That’s what we intend to put right with this project. We are aiming to investigate both how and why bacteria develop during fermentation and maturing,” says project manager and senior adviser Hans Blom of Nofima Mat AS. Getting help from genetic technology In the 1970s, the Norwegian Institute for Food Research described the safe levels for salt content and temperature for Clostridium botulinum. “In the research project now being started we will use genetic technology methods to analyse complex microbial communities, an established technique developed at Nofima Mat. Identifying market opportunities. FHI_NO - 2019 - Rakfisk mistenkt som kilde til utbrudd av listeriose. Torsdag 10. januar 2019 bekreftet Veterinærinstituttet at de har funnet listeria i prøver av rakfisk produsert av Slidre Ørretsenter.

Produsenten melder at alle deres varianter av rakfisk er trukket tilbake fra markedet. Produktene skal ikke lenger finnes i butikkene. Les pressemelding fra Mattilsynet ‒ Ut i fra tilgjengelig informasjon har vi en sterk mistanke om at konsum av rakfisk er årsaken til utbruddet. Folk som har rakfisk fra Slidre Ørretsenter hjemme bør ikke spise fisken, men kaste den. Dette gjelder alle, og ikke bare de som er i risikogruppene for listeriose, sier avdelingsdirektør Line Vold ved Folkehelseinstituttet. Om utbruddet Fra midten av november til andre uke i januar har Folkehelseinstituttet fått meldt 13 personer med listeriose. Folkehelseinstituttet samarbeider med Mattilsynet, kommunehelsetjenesten og Veterinærinstituttet i jakten på smittekilden. Laboratorieundersøkelser pågår, og det er så langt påvist bakterier med lik DNA-profil hos åtte av de 13 pasientene. FHI_NO - 2019 - Rakfisk trukket tilbake på grunn av mistanke om botulisme. For mer informasjon, se Mattilsynets artikkel All rakfisk produsert ved Torpet Fiskeoppdrettsanlegg AS i 2018, trekkes fra markedet Personer som har rakfisk av denne typen i kjøleskapet, bør kaste produktet, og ikke spise det.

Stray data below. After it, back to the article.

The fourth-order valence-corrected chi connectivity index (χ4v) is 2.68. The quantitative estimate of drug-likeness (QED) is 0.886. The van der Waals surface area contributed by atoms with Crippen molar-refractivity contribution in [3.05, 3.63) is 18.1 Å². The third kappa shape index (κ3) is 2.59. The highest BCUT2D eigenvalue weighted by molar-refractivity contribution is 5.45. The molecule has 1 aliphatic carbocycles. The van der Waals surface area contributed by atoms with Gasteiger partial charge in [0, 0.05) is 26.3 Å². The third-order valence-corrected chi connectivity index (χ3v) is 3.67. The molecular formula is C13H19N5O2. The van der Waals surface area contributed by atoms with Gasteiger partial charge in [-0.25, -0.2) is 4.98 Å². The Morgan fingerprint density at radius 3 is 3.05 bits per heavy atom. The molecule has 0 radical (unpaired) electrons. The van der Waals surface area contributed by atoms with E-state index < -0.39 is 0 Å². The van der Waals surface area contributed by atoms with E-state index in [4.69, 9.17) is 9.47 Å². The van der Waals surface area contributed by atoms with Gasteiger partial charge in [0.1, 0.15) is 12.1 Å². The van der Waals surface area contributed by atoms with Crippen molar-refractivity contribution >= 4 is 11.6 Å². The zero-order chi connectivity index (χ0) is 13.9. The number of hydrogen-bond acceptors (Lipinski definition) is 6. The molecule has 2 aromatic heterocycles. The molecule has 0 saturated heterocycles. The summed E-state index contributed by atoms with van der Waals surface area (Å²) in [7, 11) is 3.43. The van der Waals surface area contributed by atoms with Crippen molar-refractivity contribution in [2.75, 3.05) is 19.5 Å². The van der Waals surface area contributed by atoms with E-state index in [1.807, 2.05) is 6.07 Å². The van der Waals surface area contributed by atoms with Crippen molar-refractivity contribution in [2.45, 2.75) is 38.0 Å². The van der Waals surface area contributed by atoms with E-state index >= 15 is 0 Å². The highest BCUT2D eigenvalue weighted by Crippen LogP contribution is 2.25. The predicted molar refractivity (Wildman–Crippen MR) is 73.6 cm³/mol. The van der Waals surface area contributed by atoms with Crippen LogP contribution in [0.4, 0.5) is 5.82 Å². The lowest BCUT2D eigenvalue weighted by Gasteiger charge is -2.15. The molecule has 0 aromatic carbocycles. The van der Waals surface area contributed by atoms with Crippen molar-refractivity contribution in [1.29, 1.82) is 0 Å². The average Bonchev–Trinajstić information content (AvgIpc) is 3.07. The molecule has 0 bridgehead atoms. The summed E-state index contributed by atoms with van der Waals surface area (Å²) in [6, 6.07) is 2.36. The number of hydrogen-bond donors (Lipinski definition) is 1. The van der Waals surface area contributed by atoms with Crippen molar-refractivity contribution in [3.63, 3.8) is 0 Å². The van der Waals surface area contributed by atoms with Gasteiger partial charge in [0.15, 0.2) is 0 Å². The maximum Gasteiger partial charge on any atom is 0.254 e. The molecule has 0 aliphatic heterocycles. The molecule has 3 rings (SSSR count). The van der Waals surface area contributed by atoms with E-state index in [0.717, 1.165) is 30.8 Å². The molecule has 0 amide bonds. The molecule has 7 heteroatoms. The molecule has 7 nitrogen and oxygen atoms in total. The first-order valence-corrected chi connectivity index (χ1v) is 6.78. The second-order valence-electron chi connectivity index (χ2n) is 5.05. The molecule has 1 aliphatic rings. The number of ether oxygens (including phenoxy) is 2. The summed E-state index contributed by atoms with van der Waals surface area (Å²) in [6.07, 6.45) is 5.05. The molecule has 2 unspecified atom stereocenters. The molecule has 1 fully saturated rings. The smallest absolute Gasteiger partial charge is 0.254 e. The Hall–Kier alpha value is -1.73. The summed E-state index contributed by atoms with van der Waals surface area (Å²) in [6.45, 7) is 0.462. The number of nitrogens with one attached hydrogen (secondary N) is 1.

Personer som har spist produktet og har symptomer forenelig med botulisme, bør kontakte lege. Symptomer på matbåren botulisme er: MunntørrhetØyelokkslammelseDobbeltsynTalebesværLammelserForstoppelse Symptomene kan starte med oppkast og diaré. Botulisme er en sjelden, men alvorlig sykdom som forårsakes av giftstoffer produsert av bakterien Clostridium botulinum. Se også kapitlet om botulisme i Folkehelseinstituttets smittevernveileder. NORWAYTODAY 10/01/19 Infected by Listeriosis. Is rakfisk the culprit? Since November, 13 patients have been diagnosed with listeriosis in Norway. Most of them have eaten rakfisk (fermented trout), but it is too early to conclude that the traditional delicacy is the culprit. Advertisement “The work takes time and is complicated, and it is not always possible to find the source of infection, but at least eight of the patients have stated that they have eaten rakfisk before they became ill,” Siv Jorunn Nordlund informs.

Nordlund is Section Manager in the Norwegian Food Safety Authority, section food, in the Mjøsa area. Bacteria with a similar DNA profile have been found in five of the patients at the moment. Most of the sick persons live in Hedmark, Oppland and Buskerud, and are older than 70 years old with an impaired general condition, according to the Norwegian Institute of Public Health (Folkehelseinstituttet). Risk groups are warned GPs must be on their toes © NTB Scanpix / #Norway Today. FOOD SAFETY NEWS 11/01/19 Norway reports more Listeria infections in outbreak linked to fish dish. The number of people affected by Listeria in Norway in the past few months has grown to 13.